It was in this setting that Jon Coe began thinking critically about the conditions of captive animals. While a graduate student at Harvard studying landscape architecture, he visited Boston’s Franklin Park Zoo and was dismayed by an elephant exhibit in which the animals were chained together and clearly upset. It left a lasting impression and pushed him onto a somewhat unexpected career path.
“Before we came along, the only way a gorilla would escape is if someone left the door unlocked.”
When Coe came out of graduate school, in the late 1960s, zoos were struggling simply to keep gorillas alive. The animals were prone to parasites and seemed to get sick constantly. The gorillas that did survive were often confined to dull enclosures that were “pretty boring, and so they ended up sort of being couch potatoes,” Coe says. It was obvious to him from the start that this was a problem that could at the very least be ameliorated through intentional architecture. And so he and his colleagues pioneered the notion of landscape immersion and began designing zoo exhibits that engaged animals and zoo goers in ways no one had ever imagined.
The 1979 opening of the gorilla exhibit at Woodland Park was definitely a turning point, says Hyson, the historian. The exhibit earned international praise, garnered significant media coverage, and positioned Coe as one of the most sought-after designers in the industry.
Having now spent the bulk of his career at zoos, Coe knows they aren’t infallible institutions, and he’s well aware of the larger ethical debates around captivity. But he also believes deeply that zoo animals are refugees from man’s war on nature — a war that only seems to be increasing in intensity — and it’s critical to provide them with the best possible livelihoods. From his vantage, zoos have made incredible strides since his salad days at Woodland Park. The exhibits are more enriching than ever, and advances in veterinary medicine and nutritional science are helping to optimize care for the animals.
As a result, Coe says, animals in today’s zoos appear “smarter, stronger, and more motivated” than generations past. From a design perspective, this poses a problem: The more physically fit and mentally acute a zoo animal is, the more capable it is of getting out.
Despite the attention they garner, zoo escapes aren’t that well understood or closely tracked. There’s no central repository of global zoo escapes. The Association of Zoos and Aquariums, which accredits zoos around the world, doesn’t keep official data, but a spokesperson says escapes among its member institutions are rare. Just keep in mind that just 232 zoos worldwide are AZA-accredited (think big-ticket destinations like the San Diego Zoo and Bronx Zoo). And there are more than 2,000 zoos in the United States alone.
Plug “zoo escape” into a Google News search and it’s easy to think we’re living in a really dark director’s cut of Jumanji. A sampling from June 2018: a lion escaping in Belgium and being fatally shot; Michael Jackson’s former elephant leaving its enclosure in Florida; a grizzly bear leaving its enclosure in Milwaukee; a spider monkey breaking out of a Belfast zoo and getting killed by a car; a pelican flying out of a zoo in Amsterdam; multiple cases of peacocks wandering off zoo grounds; and two lions, two tigers, a jaguar, and a bear escaping from a private zoo in rural Germany after a powerful storm damaged their exhibits. (In that last case, the bear was shot to death, but the cats survived after a drone spotted them taking shelter under some brush just down the road from the zoo.)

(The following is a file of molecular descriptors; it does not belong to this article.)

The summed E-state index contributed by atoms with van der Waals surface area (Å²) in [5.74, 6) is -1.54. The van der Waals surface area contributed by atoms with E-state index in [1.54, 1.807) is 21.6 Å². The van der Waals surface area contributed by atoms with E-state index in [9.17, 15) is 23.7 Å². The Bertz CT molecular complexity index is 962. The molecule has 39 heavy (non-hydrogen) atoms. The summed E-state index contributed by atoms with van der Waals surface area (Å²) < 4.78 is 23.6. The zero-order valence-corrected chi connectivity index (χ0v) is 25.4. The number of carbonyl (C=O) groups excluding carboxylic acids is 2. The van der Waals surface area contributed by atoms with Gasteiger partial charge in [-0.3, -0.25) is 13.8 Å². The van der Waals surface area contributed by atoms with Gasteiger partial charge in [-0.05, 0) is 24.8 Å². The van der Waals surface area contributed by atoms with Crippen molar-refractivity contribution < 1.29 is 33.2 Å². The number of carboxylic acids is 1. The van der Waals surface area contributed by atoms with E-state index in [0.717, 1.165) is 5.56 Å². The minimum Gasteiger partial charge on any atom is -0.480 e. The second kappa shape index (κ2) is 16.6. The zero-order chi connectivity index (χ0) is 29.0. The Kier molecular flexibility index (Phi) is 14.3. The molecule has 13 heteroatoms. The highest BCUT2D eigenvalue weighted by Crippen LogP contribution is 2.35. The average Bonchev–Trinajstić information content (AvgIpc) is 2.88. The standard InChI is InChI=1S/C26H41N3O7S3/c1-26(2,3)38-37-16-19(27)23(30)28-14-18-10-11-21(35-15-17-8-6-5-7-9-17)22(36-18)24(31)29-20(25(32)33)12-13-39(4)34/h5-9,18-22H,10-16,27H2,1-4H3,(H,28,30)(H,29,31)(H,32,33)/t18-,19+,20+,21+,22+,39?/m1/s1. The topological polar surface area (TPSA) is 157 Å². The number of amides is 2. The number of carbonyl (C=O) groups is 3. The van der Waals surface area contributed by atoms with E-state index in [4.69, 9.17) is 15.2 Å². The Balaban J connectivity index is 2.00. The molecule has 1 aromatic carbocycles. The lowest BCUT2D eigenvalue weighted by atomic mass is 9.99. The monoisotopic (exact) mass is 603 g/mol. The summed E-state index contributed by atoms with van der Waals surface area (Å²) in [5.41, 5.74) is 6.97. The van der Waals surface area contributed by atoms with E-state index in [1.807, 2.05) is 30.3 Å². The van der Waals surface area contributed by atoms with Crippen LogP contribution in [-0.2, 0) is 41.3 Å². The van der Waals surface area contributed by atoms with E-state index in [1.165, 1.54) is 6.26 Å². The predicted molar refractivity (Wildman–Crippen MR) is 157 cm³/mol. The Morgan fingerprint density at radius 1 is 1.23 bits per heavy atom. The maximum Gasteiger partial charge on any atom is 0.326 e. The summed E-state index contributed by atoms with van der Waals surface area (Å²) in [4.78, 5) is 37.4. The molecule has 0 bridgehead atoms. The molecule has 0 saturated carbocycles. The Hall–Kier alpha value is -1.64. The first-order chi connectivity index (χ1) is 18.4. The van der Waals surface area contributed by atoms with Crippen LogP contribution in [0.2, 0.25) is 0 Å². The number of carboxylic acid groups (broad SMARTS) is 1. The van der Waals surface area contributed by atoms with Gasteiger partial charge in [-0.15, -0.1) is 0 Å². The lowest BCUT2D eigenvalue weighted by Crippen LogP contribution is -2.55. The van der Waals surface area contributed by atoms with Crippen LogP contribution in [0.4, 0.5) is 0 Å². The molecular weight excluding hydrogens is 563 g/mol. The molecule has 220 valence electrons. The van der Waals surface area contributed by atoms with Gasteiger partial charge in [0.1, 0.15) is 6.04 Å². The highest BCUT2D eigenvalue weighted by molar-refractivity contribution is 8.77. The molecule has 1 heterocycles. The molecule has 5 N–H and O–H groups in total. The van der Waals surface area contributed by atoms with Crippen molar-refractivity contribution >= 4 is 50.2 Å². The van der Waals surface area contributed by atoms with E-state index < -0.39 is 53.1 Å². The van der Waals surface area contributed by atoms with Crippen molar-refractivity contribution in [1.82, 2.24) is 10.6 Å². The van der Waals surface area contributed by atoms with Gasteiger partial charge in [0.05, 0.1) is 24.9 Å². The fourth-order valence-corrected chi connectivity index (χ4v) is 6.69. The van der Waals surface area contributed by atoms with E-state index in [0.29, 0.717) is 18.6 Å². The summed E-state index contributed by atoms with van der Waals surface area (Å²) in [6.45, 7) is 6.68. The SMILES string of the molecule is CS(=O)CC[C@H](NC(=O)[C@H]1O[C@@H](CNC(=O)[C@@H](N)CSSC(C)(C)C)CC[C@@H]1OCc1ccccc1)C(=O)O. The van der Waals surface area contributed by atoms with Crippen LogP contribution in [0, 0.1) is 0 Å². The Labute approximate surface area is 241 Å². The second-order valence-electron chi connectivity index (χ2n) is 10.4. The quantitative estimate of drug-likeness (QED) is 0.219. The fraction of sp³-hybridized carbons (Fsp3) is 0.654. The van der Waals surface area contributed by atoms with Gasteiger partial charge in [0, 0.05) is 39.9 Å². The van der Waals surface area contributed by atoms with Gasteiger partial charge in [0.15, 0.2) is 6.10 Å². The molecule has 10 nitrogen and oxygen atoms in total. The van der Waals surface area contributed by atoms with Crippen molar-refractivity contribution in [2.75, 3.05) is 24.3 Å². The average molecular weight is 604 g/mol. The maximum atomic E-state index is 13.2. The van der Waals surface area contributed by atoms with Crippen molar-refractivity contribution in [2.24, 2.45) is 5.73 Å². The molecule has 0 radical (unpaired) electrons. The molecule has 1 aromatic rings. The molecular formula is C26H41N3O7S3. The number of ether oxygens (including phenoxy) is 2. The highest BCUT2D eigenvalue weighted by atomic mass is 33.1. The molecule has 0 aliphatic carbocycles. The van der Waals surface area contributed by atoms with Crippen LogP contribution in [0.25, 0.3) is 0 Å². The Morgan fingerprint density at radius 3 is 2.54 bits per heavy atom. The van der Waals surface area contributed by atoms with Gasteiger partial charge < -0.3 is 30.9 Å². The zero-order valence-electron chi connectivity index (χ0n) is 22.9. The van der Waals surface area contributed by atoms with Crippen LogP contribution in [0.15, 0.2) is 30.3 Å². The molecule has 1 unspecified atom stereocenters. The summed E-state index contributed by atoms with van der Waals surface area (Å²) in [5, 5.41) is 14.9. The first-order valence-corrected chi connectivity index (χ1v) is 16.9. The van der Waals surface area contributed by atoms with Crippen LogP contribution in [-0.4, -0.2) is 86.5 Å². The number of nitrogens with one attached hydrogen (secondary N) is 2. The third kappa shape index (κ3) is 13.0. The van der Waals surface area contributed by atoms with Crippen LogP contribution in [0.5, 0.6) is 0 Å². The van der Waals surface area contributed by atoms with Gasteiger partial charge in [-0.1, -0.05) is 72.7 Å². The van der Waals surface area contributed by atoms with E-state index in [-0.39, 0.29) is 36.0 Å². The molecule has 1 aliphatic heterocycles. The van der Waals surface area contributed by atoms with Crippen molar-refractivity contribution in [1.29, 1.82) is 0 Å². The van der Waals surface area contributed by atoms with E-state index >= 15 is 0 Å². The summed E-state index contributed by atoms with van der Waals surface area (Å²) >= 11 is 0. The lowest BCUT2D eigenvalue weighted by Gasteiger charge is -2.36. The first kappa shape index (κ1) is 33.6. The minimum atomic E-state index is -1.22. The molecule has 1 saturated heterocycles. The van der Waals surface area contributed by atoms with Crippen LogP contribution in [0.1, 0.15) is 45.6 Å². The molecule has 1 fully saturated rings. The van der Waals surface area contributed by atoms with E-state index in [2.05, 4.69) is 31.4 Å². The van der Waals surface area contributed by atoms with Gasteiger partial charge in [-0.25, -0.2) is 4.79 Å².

“Why should an animal have to spend its life in one small area?”
Stunning as this list may seem, it’s nothing special when considered in the larger context of zoos, says Robert Young, chair in wildlife conservation at the University of Salford. Peacocks tend to roam free, so they don’t really count, he says, and birds are notoriously flighty. He does some back-of-the-envelope math, estimating that there are 10,000 zoos globally, each with an estimated 100 exhibits that in total house 1 million or so animals. Multiply that by the number of days in a year, and you get what Young calls 365 million “zoo enclosure days” a year. Factor in the proliferation of digital communications and the clickbait potential of an animal escaping, and the dozen or so instances I just rattled off, while somewhat tragic, isn’t impressive or statistically significant.
At their best, zoo escapes are whimsical reminders of nature’s cunning that force us to reconsider animal intelligence. Case in point: the unfortunately named Fu Manchu, a Bornean orangutan that, in late 1960s, was discovered picking the lock of his enclosure with a small metal wire stashed in his cheek pouch.
At their worst, zoo escapes are violent tragedies that end in the loss of human and animal life. Look no further than Tatiana, a Siberian tiger that in 2007 leaped from her enclosure at San Francisco Zoo and fatally mauled a 17-year-old before being shot to death by police.
The hypothesis that zoo animals are stuck in a sort feedback loop in which better habitats and care make them more capable of escaping is as provocative as it is disheartening. Is there anything to it?